This all sounds wonderful, but I am guessing there are a couple doubters out there, and maybe a couple of people who “just want to know how it works”.  Here goes.  Both digital signatures and encryption rely on asymmetric cryptography.  Unlike symmetric cryptography where the same key is used for encryption and decryption, asymmetric cryptography uses key pairs.  These pairs of keys are comprised of a public key and a private key.  As you certainly could guess by the name, the public key can, and should, be made available.  The private key needs to be protected and only available to the owner.  If something is encrypted using one key, it can only be decrypted using the other key.  An example would be, if I encrypted a message using Paul’s public key, I would know that only Paul would be able to decrypt and read the message, because the only thing that could decrypt that message would be Paul’s private key (which theoretically only Paul would have).  Another concept you need to understand is a hash.  A hash is a numerical value used to represent a data set.  A hash is used to tell you if something was corrupted in transit.  Your e-mail is hashed so the system will know if part of the message was lost.  Hashes are one-way functions, which means on the receiving end your hash is not un-hashed, it is actually hashed a second time and the received info’s hash is compared to the original hash.  If the two values match, nothing was lost.  If they don’t match, you know your message is corrupted.

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The graphic above shows a depiction of what an e-mail “looks” like, so we can go into how the look changes when using digital signatures and/or encryption.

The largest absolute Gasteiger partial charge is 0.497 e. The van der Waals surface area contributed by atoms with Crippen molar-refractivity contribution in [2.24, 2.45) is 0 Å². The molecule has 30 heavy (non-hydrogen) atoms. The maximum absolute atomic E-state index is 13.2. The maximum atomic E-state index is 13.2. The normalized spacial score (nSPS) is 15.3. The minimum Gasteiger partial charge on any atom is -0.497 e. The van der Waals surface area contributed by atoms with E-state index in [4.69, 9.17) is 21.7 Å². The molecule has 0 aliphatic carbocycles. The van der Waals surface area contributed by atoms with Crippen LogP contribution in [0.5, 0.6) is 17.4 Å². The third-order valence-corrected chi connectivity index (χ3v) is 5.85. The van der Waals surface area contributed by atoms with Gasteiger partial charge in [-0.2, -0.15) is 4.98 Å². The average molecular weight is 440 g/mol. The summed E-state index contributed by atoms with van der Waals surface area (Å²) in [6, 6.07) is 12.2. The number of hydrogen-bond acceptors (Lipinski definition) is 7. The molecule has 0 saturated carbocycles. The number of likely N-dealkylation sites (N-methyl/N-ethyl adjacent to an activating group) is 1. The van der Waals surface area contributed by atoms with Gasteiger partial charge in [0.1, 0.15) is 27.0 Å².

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The above picture shows you what it looks like when you encrypt an e-mail.  You can’t see the body of the e-mail unless you are the person the e-mail is sent to.  The e-mail is encrypted using the private key of the person you are sending the e-mail to.  In this case, John sent an e-mail to Paul, so only Paul’s private key can decrypt it.  This e-mail WILL be confidential, because only Paul can read it.  Anyone with access to Paul’s public key could have sent the e-mail, so there is no assurance in regards to who sent the e-mail.

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The above picture shows you what it looks like when you digitally sign an e-mail.  It won’t stop anyone from reading your e-mail, so it doesn’t give you confidentiality.  The hash is encrypted, so while you are able to read the e-mail, you won’t be able to alter it.  Additionally, because the hash is encrypted using the sender’s private key, you can be assured only that person could have sent the e-mail.  In this case, this means that we are certain John sent the e-mail to Paul.

If you need to make sure you can verify the sender of an e-mail AND you need to make sure no one but your intended recipient can read it, you can both encrypt AND digitally sign the e-mail.